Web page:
Stand Out in College Admissions
College application season can be an anxious time for you, your family and just about everyone who cares about you. You’ve worked hard and done your best, but how do you know you’ve got the academic experience that colleges are looking for?
By making the decision to take an AP course, you’re letting colleges and universities know that you have what it takes to succeed in an undergraduate environment. AP courses signal to admissions officers that you’ve undertaken the most rigorous classes your high school has to offer. They see that you’ve challenged yourself with college-level course work and expectations, and have refined your skills to meet these expectations. In the increasingly competitive admissions process, this knowledge can be very valuable.
Importantly, AP courses offer admissions officers a consistent measure of course rigor across high schools, districts, states and countries — because all AP teachers, no matter where they’re teaching, have to provide a curriculum that meets college standards. So when admissions officers see “AP” on your transcript, they have a good understanding of what you experienced in a particular class and how well it prepared you for the increased challenges of college.
Earn College Credits
As college costs grow each year, the prospect of continuing education becomes less and less of a reality for many high school students. By making it through an AP course and scoring successfully on the related AP Exam, you can save on college expenses. Currently more than 90 percent of colleges and universities across the country offer college credit, advanced placement, or both, for qualifying AP Exam scores. These credits can potentially save students and their families thousands of dollars in college tuition, fees and textbook costs, which can transform what once seemed unaffordable into something within reach.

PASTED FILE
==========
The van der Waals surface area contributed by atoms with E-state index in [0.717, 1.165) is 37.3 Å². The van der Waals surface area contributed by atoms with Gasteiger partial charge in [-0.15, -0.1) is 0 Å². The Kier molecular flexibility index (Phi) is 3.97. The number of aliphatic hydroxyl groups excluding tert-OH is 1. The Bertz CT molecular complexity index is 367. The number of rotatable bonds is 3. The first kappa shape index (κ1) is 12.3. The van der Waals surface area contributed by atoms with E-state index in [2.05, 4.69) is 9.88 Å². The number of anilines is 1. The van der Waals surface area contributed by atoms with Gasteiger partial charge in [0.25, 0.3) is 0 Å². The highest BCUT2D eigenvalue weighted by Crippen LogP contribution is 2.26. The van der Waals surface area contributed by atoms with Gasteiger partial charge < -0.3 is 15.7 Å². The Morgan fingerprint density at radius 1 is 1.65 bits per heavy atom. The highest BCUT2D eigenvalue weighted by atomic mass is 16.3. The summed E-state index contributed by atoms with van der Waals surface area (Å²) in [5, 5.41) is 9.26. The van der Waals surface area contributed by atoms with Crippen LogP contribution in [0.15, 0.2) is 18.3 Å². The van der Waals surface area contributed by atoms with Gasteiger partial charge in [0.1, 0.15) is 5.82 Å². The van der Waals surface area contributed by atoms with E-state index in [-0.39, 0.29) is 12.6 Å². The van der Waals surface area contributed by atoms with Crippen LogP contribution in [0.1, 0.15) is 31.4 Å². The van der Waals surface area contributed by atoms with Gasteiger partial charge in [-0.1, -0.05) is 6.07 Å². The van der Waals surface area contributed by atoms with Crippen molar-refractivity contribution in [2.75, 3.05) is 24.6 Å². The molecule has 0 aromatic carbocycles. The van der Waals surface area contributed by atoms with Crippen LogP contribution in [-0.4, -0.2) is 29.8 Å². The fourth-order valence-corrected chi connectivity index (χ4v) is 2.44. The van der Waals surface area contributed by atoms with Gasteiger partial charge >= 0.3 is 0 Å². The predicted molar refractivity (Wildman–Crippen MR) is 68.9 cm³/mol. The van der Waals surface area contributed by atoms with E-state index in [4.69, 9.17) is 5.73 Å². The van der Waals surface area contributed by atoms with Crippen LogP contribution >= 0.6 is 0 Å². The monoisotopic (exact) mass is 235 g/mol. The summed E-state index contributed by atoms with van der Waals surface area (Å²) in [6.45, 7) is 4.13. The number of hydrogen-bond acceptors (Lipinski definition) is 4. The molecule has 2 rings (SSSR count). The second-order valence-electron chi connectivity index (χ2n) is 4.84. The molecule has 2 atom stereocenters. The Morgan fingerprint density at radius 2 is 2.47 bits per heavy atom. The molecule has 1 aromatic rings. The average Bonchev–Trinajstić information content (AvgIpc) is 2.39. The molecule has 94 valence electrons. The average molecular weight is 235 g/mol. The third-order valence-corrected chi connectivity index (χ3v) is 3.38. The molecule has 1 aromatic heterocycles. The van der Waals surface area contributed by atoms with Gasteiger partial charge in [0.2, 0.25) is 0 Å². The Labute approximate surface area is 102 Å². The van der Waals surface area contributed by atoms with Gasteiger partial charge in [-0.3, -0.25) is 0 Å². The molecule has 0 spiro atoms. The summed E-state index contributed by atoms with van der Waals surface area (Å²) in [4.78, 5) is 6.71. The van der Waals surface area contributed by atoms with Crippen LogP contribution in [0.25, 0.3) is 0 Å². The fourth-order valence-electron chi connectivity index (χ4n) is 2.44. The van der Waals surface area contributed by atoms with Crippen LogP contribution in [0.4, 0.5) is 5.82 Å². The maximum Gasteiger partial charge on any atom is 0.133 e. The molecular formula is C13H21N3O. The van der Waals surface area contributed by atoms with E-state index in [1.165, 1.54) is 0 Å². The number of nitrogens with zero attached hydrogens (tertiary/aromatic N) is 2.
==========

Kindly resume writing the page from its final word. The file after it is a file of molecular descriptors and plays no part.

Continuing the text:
If you know what you want to major in at college, taking an AP course related to that major and earning a qualifying score on the AP exam can help you gain advanced placement out of introductory courses. This means that you can possibly place out of crowded required courses, and move directly into upper-level classes where you can focus on work that interests you most.
Even if you take an AP exam unrelated to your major — or if you’re not sure what you want to major in — AP courses can often help you place out of your colleges’ general education requirements. With this additional time on your class schedule, you can pursue a second major or minor, take exciting electives or follow additional interests in new ways.